Saturday, March 27, 2021

Devon: Announces Industry-First Variable Cash Dividend -- March 27, 2021

Incredible! All that SPAC talk but this really caught my attention -- Devon Energy announces industry-first variable cash dividend for common stockholders. Yeah, so there it is. I'm just a "common" stockholder. LOL. Common. Link here. Pretty cool.

  • Board declares $0.19 per share variable cash dividend based on fourth-quarter results

  • Variable dividend is in addition to previously declared fixed quarterly dividend of $0.11 per share

  • Both fixed and variable dividends are payable on Mar. 31, 2021

    The company’s “fixed plus variable” dividend framework was implemented following closing of the merger with WPX Energy on Jan. 7, 2021. This cash-return strategy is designed to pay a sustainable fixed dividend and evaluate a variable dividend on a quarterly basis. After the fixed dividend is funded, up to 50 percent of the remaining excess free cash flow in each quarter may be distributed to shareholders through a variable dividend.

Hoping to see other oil companies do the same. 

Notes From All Over -- March 27, 2021

Top stories for the week have been posted: link here. My heart wasn't in it, as they say, but at least it's done. I can always go back and "clean” it up.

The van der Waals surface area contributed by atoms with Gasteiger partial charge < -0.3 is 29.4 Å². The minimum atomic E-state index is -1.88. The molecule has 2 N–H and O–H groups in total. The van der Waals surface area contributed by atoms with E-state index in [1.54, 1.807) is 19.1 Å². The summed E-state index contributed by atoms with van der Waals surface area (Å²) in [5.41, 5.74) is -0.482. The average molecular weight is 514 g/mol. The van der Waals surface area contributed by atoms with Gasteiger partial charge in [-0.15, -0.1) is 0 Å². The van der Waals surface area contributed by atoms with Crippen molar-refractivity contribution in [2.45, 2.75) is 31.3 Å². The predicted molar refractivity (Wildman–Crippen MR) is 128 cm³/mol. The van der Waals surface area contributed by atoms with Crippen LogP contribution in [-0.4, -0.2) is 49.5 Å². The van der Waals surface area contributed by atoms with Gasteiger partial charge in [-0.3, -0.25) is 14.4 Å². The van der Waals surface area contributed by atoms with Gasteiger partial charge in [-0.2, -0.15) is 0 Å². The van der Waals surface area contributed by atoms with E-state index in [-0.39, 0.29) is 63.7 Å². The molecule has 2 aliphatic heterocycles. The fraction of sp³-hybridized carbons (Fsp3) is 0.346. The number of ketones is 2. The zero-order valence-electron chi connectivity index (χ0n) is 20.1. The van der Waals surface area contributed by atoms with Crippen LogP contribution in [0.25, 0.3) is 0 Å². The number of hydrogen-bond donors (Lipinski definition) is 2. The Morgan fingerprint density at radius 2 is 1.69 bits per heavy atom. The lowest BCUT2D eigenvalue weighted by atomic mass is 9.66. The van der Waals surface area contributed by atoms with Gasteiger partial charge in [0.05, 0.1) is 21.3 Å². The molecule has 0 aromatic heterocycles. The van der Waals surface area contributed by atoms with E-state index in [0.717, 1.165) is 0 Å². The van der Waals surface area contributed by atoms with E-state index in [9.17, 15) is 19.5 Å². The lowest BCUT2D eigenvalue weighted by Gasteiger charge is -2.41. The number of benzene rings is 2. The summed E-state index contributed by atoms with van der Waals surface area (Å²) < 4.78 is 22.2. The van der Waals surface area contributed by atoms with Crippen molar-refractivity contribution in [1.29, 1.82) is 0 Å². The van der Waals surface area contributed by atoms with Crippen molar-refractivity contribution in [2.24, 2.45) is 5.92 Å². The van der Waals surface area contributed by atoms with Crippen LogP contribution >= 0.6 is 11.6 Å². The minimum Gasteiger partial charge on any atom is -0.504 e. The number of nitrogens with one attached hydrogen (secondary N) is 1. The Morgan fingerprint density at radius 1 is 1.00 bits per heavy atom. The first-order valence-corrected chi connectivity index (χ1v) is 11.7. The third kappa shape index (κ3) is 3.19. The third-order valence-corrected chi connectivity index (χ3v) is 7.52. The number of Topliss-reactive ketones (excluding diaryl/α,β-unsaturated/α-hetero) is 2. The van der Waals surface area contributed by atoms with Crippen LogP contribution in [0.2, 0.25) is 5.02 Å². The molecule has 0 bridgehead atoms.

Apple: on its way to becoming a bigger play in India -- Motley Fool.

Buffett and renewable energy: why doesn't Buffett own any renewable energy stocks? Motley Fool.

Shell: shift to green energy speeds up Shell's big natural-gas bet is at risk, The WSJ

Latest: still stuck. So much for getting it unstuck by Saturday night. Inshallah!

Chip shortage: Stellantis will halt production at five North American plans next week because of the global microchip shortage. Link here. Stellantis: Fiat Chrysler and French company Groupe PSA. Think Peugeot, Ram Trucks, and Fiat. What a motley crew. I just can't picture Jeep and Peugeot being run by the same company. But then that's just me.

U.S. Thirst for Russian Oil Hits Record High Despite Tough Talk -- Bloomberg -- March 27, 2021

Link here. Archived.


The oil tankers docking at the refinery in Baytown, Texas, look exactly like many others plying the waters of the Houston Ship Channel. But stashed inside their capacious holds is an unusual cargo: Russian petroleum. The sprawling complex, which belongs to Exxon Mobil Corp., isn’t the only U.S. refinery that’s been receiving shipments of Russian oil. Chevron Corp.’s plant in Mobile, Ala., and Valero Energy Corp.’s facility in St. Charles, La., are also customers.

Deprived of access to Venezuelan crude by U.S. sanctions on the regime of Nicol├ís Maduro, and facing reduced shipments from OPEC nations since the cartel cut output, U.S. refiners turned to Russian oil in 2020 to fill the gap. The buying spree, combined with sharply lower Saudi shipments, catapulted Russia into the position of third-largest oil supplier to the U.S. last year. The feat for the Kremlin has been the talk of the oil market, but surprisingly it hasn’t been discussed much in diplomatic circles. “Russia’s move into third place has not attracted any attention in Washington,” says Bob McNally, a former senior White House policy adviser who now runs Rapidan Energy Group, a consulting firm in Washington.